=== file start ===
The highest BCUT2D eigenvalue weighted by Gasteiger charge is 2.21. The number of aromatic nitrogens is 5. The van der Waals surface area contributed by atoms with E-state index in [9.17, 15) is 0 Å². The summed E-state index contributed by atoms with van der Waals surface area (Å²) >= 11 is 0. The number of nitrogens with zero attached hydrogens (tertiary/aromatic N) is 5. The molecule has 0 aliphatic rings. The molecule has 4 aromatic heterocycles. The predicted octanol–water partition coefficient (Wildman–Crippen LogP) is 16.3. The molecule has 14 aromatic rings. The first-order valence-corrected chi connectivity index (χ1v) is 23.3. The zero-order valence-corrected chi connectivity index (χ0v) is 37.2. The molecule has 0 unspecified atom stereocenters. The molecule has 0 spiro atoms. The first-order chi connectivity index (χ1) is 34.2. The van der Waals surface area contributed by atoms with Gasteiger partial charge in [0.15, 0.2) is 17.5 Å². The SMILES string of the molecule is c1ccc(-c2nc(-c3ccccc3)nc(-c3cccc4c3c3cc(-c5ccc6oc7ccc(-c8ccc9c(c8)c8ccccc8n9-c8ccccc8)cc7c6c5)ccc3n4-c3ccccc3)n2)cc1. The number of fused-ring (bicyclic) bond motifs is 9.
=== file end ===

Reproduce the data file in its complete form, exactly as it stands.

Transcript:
The highest BCUT2D eigenvalue weighted by Gasteiger charge is 2.21. The number of aromatic nitrogens is 5. The van der Waals surface area contributed by atoms with E-state index in [9.17, 15) is 0 Å². The summed E-state index contributed by atoms with van der Waals surface area (Å²) >= 11 is 0. The number of nitrogens with zero attached hydrogens (tertiary/aromatic N) is 5. The molecule has 0 aliphatic rings. The molecule has 4 aromatic heterocycles. The predicted octanol–water partition coefficient (Wildman–Crippen LogP) is 16.3. The molecule has 14 aromatic rings. The first-order valence-corrected chi connectivity index (χ1v) is 23.3. The zero-order valence-corrected chi connectivity index (χ0v) is 37.2. The molecule has 0 unspecified atom stereocenters. The molecule has 0 spiro atoms. The first-order chi connectivity index (χ1) is 34.2. The van der Waals surface area contributed by atoms with Gasteiger partial charge in [0.15, 0.2) is 17.5 Å². The SMILES string of the molecule is c1ccc(-c2nc(-c3ccccc3)nc(-c3cccc4c3c3cc(-c5ccc6oc7ccc(-c8ccc9c(c8)c8ccccc8n9-c8ccccc8)cc7c6c5)ccc3n4-c3ccccc3)n2)cc1. The number of fused-ring (bicyclic) bond motifs is 9.